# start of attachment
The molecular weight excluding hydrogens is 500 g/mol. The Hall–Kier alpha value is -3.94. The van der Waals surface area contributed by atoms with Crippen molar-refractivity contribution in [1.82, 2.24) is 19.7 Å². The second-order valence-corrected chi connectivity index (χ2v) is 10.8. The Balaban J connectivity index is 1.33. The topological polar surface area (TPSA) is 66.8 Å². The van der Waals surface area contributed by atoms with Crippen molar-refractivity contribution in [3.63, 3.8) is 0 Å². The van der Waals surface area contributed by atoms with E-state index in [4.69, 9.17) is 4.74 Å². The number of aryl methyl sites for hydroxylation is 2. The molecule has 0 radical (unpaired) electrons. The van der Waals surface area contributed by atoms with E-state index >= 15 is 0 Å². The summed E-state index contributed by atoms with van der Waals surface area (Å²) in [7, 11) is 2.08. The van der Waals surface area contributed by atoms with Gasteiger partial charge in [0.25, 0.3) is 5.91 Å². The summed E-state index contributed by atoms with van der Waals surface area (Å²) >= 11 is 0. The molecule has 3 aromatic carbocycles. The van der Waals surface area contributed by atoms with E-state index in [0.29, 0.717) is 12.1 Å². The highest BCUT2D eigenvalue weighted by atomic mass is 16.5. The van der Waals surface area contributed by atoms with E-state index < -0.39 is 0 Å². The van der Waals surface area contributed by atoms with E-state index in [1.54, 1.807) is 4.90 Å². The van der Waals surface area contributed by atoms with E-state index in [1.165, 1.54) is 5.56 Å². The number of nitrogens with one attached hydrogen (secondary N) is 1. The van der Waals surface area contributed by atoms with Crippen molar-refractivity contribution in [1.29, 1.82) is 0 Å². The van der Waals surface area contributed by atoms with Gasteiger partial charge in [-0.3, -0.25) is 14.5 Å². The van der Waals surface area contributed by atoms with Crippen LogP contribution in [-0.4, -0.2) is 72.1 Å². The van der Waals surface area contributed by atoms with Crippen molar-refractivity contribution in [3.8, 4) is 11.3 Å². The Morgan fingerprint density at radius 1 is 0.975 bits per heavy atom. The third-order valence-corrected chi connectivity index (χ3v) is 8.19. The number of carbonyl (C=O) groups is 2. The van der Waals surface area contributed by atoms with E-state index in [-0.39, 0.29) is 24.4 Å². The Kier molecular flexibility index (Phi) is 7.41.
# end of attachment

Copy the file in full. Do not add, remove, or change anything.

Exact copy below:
The molecular weight excluding hydrogens is 500 g/mol. The Hall–Kier alpha value is -3.94. The van der Waals surface area contributed by atoms with Crippen molar-refractivity contribution in [1.82, 2.24) is 19.7 Å². The second-order valence-corrected chi connectivity index (χ2v) is 10.8. The Balaban J connectivity index is 1.33. The topological polar surface area (TPSA) is 66.8 Å². The van der Waals surface area contributed by atoms with Crippen molar-refractivity contribution in [3.63, 3.8) is 0 Å². The van der Waals surface area contributed by atoms with E-state index in [4.69, 9.17) is 4.74 Å². The number of aryl methyl sites for hydroxylation is 2. The molecule has 0 radical (unpaired) electrons. The van der Waals surface area contributed by atoms with E-state index >= 15 is 0 Å². The summed E-state index contributed by atoms with van der Waals surface area (Å²) in [7, 11) is 2.08. The van der Waals surface area contributed by atoms with Gasteiger partial charge in [0.25, 0.3) is 5.91 Å². The summed E-state index contributed by atoms with van der Waals surface area (Å²) >= 11 is 0. The molecule has 3 aromatic carbocycles. The van der Waals surface area contributed by atoms with E-state index in [0.29, 0.717) is 12.1 Å². The highest BCUT2D eigenvalue weighted by atomic mass is 16.5. The van der Waals surface area contributed by atoms with E-state index < -0.39 is 0 Å². The van der Waals surface area contributed by atoms with E-state index in [1.54, 1.807) is 4.90 Å². The van der Waals surface area contributed by atoms with E-state index in [1.165, 1.54) is 5.56 Å². The number of nitrogens with one attached hydrogen (secondary N) is 1. The van der Waals surface area contributed by atoms with Crippen molar-refractivity contribution in [1.29, 1.82) is 0 Å². The van der Waals surface area contributed by atoms with Gasteiger partial charge in [-0.3, -0.25) is 14.5 Å². The van der Waals surface area contributed by atoms with Crippen LogP contribution in [-0.4, -0.2) is 72.1 Å². The van der Waals surface area contributed by atoms with Crippen molar-refractivity contribution in [3.8, 4) is 11.3 Å². The Morgan fingerprint density at radius 1 is 0.975 bits per heavy atom. The third-order valence-corrected chi connectivity index (χ3v) is 8.19. The number of carbonyl (C=O) groups is 2. The van der Waals surface area contributed by atoms with E-state index in [-0.39, 0.29) is 24.4 Å². The Kier molecular flexibility index (Phi) is 7.41.